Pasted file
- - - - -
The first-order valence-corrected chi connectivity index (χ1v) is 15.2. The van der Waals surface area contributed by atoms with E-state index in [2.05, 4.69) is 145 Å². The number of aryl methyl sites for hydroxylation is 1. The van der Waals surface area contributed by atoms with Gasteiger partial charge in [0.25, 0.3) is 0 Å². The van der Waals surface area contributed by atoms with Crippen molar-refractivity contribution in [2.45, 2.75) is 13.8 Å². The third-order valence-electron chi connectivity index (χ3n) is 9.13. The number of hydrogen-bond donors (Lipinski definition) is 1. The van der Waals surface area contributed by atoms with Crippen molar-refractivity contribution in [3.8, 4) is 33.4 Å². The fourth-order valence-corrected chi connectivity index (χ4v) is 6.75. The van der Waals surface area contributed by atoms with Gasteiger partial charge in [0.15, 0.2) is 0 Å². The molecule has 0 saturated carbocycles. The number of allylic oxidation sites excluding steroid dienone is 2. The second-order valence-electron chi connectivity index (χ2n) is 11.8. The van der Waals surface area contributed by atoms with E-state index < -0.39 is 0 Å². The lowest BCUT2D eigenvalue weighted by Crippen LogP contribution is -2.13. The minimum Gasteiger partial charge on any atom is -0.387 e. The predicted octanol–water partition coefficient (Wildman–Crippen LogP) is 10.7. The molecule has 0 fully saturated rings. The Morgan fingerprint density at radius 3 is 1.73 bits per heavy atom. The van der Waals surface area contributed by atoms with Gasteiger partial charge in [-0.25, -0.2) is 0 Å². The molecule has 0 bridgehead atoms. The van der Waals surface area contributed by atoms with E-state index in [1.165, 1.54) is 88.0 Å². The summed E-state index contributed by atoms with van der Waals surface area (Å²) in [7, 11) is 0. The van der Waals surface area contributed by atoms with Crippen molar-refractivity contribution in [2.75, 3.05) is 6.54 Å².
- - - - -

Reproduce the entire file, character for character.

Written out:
The first-order valence-corrected chi connectivity index (χ1v) is 15.2. The van der Waals surface area contributed by atoms with E-state index in [2.05, 4.69) is 145 Å². The number of aryl methyl sites for hydroxylation is 1. The van der Waals surface area contributed by atoms with Gasteiger partial charge in [0.25, 0.3) is 0 Å². The van der Waals surface area contributed by atoms with Crippen molar-refractivity contribution in [2.45, 2.75) is 13.8 Å². The third-order valence-electron chi connectivity index (χ3n) is 9.13. The number of hydrogen-bond donors (Lipinski definition) is 1. The van der Waals surface area contributed by atoms with Crippen molar-refractivity contribution in [3.8, 4) is 33.4 Å². The fourth-order valence-corrected chi connectivity index (χ4v) is 6.75. The van der Waals surface area contributed by atoms with Gasteiger partial charge in [0.15, 0.2) is 0 Å². The molecule has 0 saturated carbocycles. The number of allylic oxidation sites excluding steroid dienone is 2. The second-order valence-electron chi connectivity index (χ2n) is 11.8. The van der Waals surface area contributed by atoms with E-state index < -0.39 is 0 Å². The lowest BCUT2D eigenvalue weighted by Crippen LogP contribution is -2.13. The minimum Gasteiger partial charge on any atom is -0.387 e. The predicted octanol–water partition coefficient (Wildman–Crippen LogP) is 10.7. The molecule has 0 fully saturated rings. The Morgan fingerprint density at radius 3 is 1.73 bits per heavy atom. The van der Waals surface area contributed by atoms with Gasteiger partial charge in [-0.25, -0.2) is 0 Å². The molecule has 0 bridgehead atoms. The van der Waals surface area contributed by atoms with E-state index in [1.165, 1.54) is 88.0 Å². The summed E-state index contributed by atoms with van der Waals surface area (Å²) in [7, 11) is 0. The van der Waals surface area contributed by atoms with Crippen molar-refractivity contribution in [2.75, 3.05) is 6.54 Å².